On This Day in Aviation History
On This Day in Aviation History: November 10th
1972 – Southern Airways Flight 49, a DC-9 enroute from Memphis to Miami is hijacked by three armed men— Melvin Cale, Louis Moore and Henry D. Jackson, Jr—during a scheduled stop in Birmingham, Ala. Their beef: All three were facing criminal charges for unrelated incidents. Further, Cale and Moore felt that they had been the victims of racial discrimination when the City of Detroit awarded them only $25 in a $4 million over police brutality claims. Their demand: $10 million. Over the next 30 hours, the plane, its two pilots, two flight attendants, three hijackers and 27 passengers would fly to Jackson, Miss., Detroit, Toronto, Chattanooga, Orlando and twice to Havana, where the ordeal would finally end. At one point, the hijackers threatened to crash the plane into the Oak Ridge National Laboratory’s nuclear reactor in Tennessee. One pilot was shot in the arm, but everyone else was uninjured as the hijackers were quickly arrested and jailed by Cuban authorities. Cuba would extradite the men to the U.S. to serve more time after their sentences expired, and also returned the plane and the ransom money. The hijacking was the 170th of the year, and led to the first government-mandated security screenings at airports starting a few months later.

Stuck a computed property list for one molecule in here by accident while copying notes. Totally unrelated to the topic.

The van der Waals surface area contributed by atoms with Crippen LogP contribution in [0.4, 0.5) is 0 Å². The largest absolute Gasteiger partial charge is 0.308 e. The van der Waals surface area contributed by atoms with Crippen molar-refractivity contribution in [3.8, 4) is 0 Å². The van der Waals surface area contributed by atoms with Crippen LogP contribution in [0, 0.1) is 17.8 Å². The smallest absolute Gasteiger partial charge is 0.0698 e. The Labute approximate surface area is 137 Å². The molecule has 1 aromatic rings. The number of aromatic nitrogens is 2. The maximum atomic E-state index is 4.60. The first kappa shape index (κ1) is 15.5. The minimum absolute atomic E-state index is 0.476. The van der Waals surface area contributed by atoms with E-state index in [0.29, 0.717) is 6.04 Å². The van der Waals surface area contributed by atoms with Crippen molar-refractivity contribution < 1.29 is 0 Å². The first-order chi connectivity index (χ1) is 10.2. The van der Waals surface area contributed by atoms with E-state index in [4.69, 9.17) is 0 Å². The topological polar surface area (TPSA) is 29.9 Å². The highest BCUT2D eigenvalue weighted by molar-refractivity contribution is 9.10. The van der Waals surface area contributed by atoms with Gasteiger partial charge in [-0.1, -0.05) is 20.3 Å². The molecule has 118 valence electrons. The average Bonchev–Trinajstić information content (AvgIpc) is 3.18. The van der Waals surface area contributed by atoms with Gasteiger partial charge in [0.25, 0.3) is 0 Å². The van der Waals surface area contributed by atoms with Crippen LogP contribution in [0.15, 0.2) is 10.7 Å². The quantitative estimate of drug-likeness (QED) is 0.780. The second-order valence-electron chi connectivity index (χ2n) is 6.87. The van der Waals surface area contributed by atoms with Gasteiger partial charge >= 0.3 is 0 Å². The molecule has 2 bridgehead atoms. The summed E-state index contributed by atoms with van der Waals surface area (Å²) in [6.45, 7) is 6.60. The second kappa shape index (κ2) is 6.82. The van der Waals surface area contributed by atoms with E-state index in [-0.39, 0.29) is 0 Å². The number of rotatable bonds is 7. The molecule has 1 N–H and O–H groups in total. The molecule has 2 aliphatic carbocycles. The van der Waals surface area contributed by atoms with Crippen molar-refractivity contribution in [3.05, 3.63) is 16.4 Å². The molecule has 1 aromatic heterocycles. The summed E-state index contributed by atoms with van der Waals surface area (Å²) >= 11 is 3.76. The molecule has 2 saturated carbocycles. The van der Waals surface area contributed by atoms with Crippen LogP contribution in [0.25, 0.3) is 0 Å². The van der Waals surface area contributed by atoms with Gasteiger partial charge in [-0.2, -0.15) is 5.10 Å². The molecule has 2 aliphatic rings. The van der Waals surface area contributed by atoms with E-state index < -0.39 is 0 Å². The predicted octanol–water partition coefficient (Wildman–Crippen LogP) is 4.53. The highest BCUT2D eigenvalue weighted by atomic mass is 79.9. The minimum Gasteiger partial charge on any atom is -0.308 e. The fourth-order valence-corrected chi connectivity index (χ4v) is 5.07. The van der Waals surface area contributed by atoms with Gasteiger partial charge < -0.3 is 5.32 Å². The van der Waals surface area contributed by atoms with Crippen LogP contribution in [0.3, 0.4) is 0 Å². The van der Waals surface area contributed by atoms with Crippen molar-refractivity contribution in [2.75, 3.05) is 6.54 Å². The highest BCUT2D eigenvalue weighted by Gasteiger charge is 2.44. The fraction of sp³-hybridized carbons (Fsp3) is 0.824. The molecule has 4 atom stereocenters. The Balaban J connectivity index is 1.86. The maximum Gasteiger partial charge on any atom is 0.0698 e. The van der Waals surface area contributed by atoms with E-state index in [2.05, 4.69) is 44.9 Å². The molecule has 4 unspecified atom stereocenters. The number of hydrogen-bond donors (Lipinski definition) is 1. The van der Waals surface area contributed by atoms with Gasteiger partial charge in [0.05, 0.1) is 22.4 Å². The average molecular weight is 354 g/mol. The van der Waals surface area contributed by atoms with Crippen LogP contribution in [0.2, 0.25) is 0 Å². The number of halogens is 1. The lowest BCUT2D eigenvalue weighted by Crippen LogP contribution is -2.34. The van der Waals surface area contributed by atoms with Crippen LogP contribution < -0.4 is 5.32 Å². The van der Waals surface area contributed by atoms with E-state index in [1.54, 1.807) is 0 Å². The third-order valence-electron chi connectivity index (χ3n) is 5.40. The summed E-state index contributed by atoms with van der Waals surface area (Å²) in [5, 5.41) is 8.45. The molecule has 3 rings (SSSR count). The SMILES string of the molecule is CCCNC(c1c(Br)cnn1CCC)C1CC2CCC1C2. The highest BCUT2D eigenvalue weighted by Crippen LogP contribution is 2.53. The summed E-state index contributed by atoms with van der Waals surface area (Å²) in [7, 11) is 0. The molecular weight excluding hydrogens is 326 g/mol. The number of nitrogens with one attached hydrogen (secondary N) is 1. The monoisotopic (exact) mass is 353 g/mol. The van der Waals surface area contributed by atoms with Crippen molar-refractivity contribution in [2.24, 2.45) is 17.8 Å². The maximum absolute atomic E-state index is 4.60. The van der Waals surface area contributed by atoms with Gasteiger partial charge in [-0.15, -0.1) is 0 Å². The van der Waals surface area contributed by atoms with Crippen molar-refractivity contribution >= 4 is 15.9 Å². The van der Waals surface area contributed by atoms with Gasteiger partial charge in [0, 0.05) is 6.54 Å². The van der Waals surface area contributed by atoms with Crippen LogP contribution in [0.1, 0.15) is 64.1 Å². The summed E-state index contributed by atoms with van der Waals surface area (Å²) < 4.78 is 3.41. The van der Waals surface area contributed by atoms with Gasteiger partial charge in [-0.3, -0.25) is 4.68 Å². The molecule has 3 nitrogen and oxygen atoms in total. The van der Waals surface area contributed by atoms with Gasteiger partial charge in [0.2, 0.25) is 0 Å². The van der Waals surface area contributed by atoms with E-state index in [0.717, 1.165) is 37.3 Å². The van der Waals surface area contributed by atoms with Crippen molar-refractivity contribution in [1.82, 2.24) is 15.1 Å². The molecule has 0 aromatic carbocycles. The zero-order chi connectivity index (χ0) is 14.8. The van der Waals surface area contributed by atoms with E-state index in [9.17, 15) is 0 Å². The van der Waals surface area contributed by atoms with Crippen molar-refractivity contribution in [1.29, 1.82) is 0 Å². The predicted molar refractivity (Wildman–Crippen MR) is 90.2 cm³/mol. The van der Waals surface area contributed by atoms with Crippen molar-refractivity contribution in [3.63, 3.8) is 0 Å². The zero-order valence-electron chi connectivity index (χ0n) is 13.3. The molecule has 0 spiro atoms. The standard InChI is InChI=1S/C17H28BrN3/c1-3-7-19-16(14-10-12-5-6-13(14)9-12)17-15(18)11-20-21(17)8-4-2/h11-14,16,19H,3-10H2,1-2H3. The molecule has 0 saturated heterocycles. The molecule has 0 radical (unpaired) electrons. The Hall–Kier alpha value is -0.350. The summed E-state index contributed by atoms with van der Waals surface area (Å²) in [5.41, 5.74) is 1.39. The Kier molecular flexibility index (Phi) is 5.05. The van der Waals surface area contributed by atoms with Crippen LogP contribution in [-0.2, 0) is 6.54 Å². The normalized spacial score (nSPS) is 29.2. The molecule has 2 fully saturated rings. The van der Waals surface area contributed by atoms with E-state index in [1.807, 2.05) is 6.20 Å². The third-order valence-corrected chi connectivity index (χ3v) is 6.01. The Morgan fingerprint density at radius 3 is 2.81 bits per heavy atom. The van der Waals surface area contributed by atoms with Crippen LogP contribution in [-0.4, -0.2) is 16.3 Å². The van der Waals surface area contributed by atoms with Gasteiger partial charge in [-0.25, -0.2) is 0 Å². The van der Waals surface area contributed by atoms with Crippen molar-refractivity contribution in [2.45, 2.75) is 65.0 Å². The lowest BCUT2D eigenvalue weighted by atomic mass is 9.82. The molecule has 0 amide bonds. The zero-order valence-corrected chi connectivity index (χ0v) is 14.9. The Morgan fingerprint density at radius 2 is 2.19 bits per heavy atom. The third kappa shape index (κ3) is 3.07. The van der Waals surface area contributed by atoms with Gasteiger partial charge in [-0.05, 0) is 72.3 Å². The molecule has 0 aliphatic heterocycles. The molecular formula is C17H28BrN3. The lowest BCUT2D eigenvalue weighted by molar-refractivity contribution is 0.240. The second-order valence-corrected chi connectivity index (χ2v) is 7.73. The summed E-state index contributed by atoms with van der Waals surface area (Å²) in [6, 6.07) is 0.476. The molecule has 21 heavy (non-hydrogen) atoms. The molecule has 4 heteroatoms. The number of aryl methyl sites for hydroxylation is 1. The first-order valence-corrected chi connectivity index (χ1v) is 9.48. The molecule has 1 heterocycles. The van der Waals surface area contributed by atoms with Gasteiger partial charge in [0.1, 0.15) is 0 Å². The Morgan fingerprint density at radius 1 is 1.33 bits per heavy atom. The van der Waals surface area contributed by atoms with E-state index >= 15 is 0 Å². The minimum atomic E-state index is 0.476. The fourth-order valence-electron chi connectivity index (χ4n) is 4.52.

1970 – The first of two Russian, unmanned lunar rovers, Lunokhod 1, was launched. As mission Luna 17, the craft was the first remote-controlled robot to land on another celestial body, sending back images and data to Russia until the following September.
1907 – Henri Farman makes the first flight in Europe of over one minute in his Voisin-Farman I biplane in France.
1907 – Louis Bleriot introduces what will become the modern configuration of the airplane. His “No.VII” has an enclosed or covered fuselage, a single set of wings (non-biplane), a tail unit, and a propeller in front of the engine.
1775 – The US Marine Corps is founded in Philadelphia.